Tech impact of council budget crisis

Councils around the UK are looking at how to save money as they struggle to keep a tap on inflation and rising costs. Local services are being cut and council taxes are being hiked. None of this is good news for the communities and residents who rely on these services and those households struggling with ever-increasing bill payments.

Investments in tech and smart cities can save money. Connected and smart city infrastructure are among the areas the government is keen to support. In a blog posted on the TechUK website, Ceren Clulow, programme director for Connecting Cambridgeshire, wrote about how the county council successfully bid for £10m of additional funding to support its digital infrastructure programme.

It is easy to see the attraction of such technology initiatives, providing greater access to digital services and helping to boost local economies. But technology spending is one of those areas which is likely to see cost-cutting measures, in order to help councils keep essential services running. For instance, looking at the finances at Birmingham City Council, it is clear that councillors are struggling to find maybe tens or hundreds of thousands needed to keep a service like a local library or youth community centre running.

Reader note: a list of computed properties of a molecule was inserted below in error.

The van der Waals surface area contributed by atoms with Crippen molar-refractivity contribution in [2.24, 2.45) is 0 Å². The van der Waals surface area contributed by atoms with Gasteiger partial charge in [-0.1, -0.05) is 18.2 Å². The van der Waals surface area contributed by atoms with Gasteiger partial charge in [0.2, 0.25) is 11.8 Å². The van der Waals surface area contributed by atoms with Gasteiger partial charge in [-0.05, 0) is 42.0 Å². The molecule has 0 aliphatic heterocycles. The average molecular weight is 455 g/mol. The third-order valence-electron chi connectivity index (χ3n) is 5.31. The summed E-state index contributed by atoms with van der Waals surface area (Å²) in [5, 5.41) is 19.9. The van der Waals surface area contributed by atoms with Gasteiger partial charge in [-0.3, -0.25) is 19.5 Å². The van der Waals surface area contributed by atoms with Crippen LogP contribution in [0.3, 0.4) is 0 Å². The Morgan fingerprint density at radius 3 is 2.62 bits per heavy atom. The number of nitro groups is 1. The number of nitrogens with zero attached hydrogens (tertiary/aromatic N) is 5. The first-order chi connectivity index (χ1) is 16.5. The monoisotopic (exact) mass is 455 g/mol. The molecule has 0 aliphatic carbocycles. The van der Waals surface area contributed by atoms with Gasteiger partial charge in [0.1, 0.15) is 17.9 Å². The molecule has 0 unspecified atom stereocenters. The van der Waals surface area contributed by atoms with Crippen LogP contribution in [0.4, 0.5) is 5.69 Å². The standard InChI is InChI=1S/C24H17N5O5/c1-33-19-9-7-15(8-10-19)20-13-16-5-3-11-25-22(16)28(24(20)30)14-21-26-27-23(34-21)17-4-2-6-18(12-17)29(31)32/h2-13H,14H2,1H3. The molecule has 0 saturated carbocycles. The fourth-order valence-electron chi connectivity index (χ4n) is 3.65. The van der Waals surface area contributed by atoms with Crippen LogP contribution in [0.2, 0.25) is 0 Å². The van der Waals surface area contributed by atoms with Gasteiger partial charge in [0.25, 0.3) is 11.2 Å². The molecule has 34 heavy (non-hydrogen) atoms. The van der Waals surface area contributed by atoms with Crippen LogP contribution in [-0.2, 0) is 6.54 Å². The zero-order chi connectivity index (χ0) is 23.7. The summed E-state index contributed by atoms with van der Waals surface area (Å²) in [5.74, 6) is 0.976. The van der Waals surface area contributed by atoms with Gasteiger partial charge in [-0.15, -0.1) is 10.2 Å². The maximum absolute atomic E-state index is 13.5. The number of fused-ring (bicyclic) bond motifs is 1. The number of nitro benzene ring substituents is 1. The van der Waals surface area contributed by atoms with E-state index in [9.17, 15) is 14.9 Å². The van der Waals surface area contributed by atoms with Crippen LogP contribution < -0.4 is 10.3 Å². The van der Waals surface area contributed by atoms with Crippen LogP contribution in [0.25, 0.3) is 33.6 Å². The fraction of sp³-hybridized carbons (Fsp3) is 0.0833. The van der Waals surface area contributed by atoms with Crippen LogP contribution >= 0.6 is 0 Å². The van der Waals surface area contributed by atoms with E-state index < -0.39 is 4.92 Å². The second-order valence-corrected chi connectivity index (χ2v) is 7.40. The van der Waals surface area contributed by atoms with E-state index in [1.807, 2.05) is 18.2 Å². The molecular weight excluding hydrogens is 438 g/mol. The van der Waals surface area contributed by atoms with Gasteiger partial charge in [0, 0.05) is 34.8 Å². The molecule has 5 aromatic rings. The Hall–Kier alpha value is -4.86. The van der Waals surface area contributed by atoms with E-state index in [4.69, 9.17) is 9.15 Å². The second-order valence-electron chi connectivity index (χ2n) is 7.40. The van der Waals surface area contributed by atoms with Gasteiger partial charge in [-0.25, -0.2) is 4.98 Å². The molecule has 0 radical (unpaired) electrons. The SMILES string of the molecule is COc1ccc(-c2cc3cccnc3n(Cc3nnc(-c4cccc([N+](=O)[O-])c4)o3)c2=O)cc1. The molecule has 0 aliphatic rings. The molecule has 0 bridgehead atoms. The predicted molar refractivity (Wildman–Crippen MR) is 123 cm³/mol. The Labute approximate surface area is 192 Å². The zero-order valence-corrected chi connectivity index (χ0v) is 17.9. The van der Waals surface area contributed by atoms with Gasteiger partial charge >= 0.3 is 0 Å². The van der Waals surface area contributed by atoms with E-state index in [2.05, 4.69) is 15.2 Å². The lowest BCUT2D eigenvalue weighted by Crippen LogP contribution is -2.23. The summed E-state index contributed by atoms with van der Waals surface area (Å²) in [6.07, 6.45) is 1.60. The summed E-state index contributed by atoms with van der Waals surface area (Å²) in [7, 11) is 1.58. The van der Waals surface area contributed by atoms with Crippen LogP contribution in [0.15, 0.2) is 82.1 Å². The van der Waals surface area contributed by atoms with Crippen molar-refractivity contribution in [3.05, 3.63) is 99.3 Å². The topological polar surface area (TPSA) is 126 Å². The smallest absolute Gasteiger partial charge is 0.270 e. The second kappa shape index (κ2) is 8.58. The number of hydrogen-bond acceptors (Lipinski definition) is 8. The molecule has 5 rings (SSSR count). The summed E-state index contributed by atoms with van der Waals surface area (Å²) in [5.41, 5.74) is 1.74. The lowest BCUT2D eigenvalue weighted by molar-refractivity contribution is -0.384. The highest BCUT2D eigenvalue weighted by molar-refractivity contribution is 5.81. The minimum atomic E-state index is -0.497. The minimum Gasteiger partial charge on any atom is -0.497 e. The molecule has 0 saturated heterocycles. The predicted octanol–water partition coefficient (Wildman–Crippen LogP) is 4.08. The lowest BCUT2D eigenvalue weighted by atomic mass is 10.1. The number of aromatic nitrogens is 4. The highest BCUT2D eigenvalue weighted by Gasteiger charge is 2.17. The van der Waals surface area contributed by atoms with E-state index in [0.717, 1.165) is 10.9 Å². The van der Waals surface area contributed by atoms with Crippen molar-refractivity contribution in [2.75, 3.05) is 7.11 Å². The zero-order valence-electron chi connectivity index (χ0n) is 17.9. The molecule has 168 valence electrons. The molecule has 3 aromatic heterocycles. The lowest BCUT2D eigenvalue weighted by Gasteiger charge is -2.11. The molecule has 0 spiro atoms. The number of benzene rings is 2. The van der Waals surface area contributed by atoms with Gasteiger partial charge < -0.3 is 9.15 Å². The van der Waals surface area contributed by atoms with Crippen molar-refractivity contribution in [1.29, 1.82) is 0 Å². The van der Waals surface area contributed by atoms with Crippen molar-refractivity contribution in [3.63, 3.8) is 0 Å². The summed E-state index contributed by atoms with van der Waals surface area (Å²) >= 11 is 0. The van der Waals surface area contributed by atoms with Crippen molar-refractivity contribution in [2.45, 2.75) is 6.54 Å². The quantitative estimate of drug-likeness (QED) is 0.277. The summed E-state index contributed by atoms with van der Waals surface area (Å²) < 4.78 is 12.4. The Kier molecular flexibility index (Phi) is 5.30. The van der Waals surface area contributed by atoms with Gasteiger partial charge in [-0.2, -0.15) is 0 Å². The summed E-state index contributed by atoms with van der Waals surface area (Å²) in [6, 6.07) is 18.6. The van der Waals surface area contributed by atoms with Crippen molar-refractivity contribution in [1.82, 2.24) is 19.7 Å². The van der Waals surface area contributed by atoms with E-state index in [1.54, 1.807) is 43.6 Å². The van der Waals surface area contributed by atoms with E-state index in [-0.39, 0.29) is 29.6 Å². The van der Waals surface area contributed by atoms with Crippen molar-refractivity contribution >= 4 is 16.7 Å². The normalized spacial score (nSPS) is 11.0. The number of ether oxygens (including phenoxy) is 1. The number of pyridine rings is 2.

In 2021, the Parliamentary Office of Science and Technology (POST) published a report on smart city technology, which states that while public investment is helping to drive adoption in the UK, funding within local authorities are among the barriers to adoption.

Last September the government announced £1.3m in funding for six regions across the UK to pilot smart infrastructure. Local authorities are putting up £2.9m into the pilots. Even if such pilots are in the budget, the immediate costs are very likely to be scrutinised, especially in a situation where essential services are set to be cut.

Are there opportunities to deploy technology smartly, in a way that does not directly compete with funding for essential council services?

Perhaps not, but the botched implementation of Oracle at Birmingham City Council should be used to open up an informed debate across local government on how these major projects should be run.

There is the question of why upgrade at all. The tech sector should offer a cost-effective migration path. In order to keep costs down, local government IT leaders should discourage council leaders from insisting on customisations. As more of the standard ERP or HCM (human capital management) system is deployed, there is a genuine case for building out shared services, to distribute costs among two or more local authorities. These things have failed in the past, but with the budget crisis facing many councils, isn’t it time they are reconsidered?

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